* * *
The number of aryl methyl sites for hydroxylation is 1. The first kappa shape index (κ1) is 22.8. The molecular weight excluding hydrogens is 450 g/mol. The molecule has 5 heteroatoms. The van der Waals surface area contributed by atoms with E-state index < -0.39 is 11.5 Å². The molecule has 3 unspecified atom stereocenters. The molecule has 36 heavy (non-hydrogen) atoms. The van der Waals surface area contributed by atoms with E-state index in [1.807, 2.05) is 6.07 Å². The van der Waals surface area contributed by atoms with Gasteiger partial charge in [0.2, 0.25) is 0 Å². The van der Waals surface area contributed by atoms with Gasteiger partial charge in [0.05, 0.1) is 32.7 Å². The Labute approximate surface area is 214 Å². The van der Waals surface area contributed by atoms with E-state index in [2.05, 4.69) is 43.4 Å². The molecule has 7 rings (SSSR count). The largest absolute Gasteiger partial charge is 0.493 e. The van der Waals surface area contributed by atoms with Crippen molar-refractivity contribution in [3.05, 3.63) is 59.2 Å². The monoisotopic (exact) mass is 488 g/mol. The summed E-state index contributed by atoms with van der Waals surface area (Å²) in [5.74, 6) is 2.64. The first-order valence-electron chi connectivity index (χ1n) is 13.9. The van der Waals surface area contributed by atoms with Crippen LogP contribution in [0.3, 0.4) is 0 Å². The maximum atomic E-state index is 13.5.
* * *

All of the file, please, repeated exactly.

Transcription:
The number of aryl methyl sites for hydroxylation is 1. The first kappa shape index (κ1) is 22.8. The molecular weight excluding hydrogens is 450 g/mol. The molecule has 5 heteroatoms. The van der Waals surface area contributed by atoms with E-state index < -0.39 is 11.5 Å². The molecule has 3 unspecified atom stereocenters. The molecule has 36 heavy (non-hydrogen) atoms. The van der Waals surface area contributed by atoms with E-state index in [1.807, 2.05) is 6.07 Å². The van der Waals surface area contributed by atoms with Gasteiger partial charge in [0.2, 0.25) is 0 Å². The van der Waals surface area contributed by atoms with Gasteiger partial charge in [0.05, 0.1) is 32.7 Å². The Labute approximate surface area is 214 Å². The van der Waals surface area contributed by atoms with E-state index in [2.05, 4.69) is 43.4 Å². The molecule has 7 rings (SSSR count). The largest absolute Gasteiger partial charge is 0.493 e. The van der Waals surface area contributed by atoms with Crippen molar-refractivity contribution in [3.05, 3.63) is 59.2 Å². The monoisotopic (exact) mass is 488 g/mol. The summed E-state index contributed by atoms with van der Waals surface area (Å²) in [5.74, 6) is 2.64. The first-order valence-electron chi connectivity index (χ1n) is 13.9. The van der Waals surface area contributed by atoms with Crippen LogP contribution in [0.3, 0.4) is 0 Å². The maximum atomic E-state index is 13.5.